The death penalty is an interesting issue, in that it is generally held by all sides in the debate that if a free vote were to be given to the population, there would be overwhelming support for it. The political system could therefore be accused of being undemocratic at the very root of the system...!

It would seem that this is not really a moral or ethical issue, but a political one between various power groups within society, namely the legal and judicial community, politicians, civil servants and elements within the media.

...we don't really have a say!
 
I’ve not seen a single shred of evidence (or a plausible theory) that the death penalty acts as a deterrent.
 
Why must we first ensure there are no mistakes?

The decision to execute is either correct at the time or not, regardless of outcome. Mistakes will be made.

Why accept this for suspects, who are by definition not guilty, but not for those found guilty?
I´m not sure I understand your point of view but I thought it was pretty obvious that executing innocent people is problematic and something to be avoided.

The reason that we must ensure that there are no mistakes made in convicting and sentencing people is that after killing them, you cant then apologise and resurrect with a quick pay off and a ¨sorry about that old chap, the police stitched you up and the DNA evidence was flawed¨.

Accept what for suspects who are not guilty?
 
The death penalty is an interesting issue, in that it is generally held by all sides in the debate that if a free vote were to be given to the population, there would be overwhelming support for it.
That’s incorrect.
 
It would seem that this is not really a moral or ethical issue, but a political one between various power groups within society, namely the legal and judicial community, politicians, civil servants and elements within the media.
The judiciary are not a political entity nor is the media.
 
You say that like its a bad thing?
Do I, perhaps... I really don't like the haste and think things change far too much at the drop of the hat and the reasons given for change, are manufactured to sell a policy, rather than been properly thought through and gamed.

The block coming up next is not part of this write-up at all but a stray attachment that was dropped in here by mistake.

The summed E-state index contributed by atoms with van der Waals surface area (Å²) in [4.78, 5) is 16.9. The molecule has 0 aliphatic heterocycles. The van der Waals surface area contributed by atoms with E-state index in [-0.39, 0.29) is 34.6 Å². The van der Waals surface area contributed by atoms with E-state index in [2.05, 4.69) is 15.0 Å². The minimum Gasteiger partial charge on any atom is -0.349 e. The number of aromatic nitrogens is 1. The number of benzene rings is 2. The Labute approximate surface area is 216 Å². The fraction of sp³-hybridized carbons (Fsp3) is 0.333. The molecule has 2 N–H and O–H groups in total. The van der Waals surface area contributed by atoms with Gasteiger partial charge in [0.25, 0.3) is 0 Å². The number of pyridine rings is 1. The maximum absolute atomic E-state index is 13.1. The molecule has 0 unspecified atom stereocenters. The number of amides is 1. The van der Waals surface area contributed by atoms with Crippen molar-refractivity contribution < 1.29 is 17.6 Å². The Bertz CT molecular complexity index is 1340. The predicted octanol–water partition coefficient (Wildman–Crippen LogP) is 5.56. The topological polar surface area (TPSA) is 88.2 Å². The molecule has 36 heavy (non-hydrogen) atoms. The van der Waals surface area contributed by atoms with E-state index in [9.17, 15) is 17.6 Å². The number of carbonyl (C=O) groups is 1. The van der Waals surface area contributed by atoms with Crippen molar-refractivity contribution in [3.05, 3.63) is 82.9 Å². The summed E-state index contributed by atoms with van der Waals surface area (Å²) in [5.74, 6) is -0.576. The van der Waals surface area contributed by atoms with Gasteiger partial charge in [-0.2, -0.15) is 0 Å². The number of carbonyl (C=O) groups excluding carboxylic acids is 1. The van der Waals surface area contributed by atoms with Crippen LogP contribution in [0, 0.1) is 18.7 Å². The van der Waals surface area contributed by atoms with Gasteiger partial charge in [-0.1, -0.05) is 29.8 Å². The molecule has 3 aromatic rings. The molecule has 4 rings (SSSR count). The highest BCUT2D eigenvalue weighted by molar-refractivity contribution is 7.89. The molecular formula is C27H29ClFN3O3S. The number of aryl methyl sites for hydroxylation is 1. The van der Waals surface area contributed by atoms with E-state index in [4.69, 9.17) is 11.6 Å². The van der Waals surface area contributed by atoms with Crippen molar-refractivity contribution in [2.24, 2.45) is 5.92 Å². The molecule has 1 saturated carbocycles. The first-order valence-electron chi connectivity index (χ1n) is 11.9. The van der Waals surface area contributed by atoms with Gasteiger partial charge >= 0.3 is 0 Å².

The penalty itself was from the old world which had hard solutions to problems and I dislike the wooly world where no absolutes are allowed and everything is soft and squishy. I don't think it makes a better world and I find it immoral, that someone who has murdered somebody elses daughter or son is out and immoral that the justice system demands that I should accept that conclusion.
 

Cutaway

LE
Kit Reviewer
The death penalty is an interesting issue, in that it is generally held by all sides in the debate that if a free vote were to be given to the population, there would be overwhelming support for it.
That’s incorrect.
Has there been a vote about how people would vote ?
 
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Cutaway

LE
Kit Reviewer
Has there been a vote about how people would vote ?
That was my point. Some people hear the rhetoric of one side in the debate and presume that is the voice of the people. There is no tested majority either way.
 
No will to test it either. That may reinforce the point that it's not the will of the people but an assumption by our political betters.


ETA: Press/media political bias governed by the constitution? Who knew?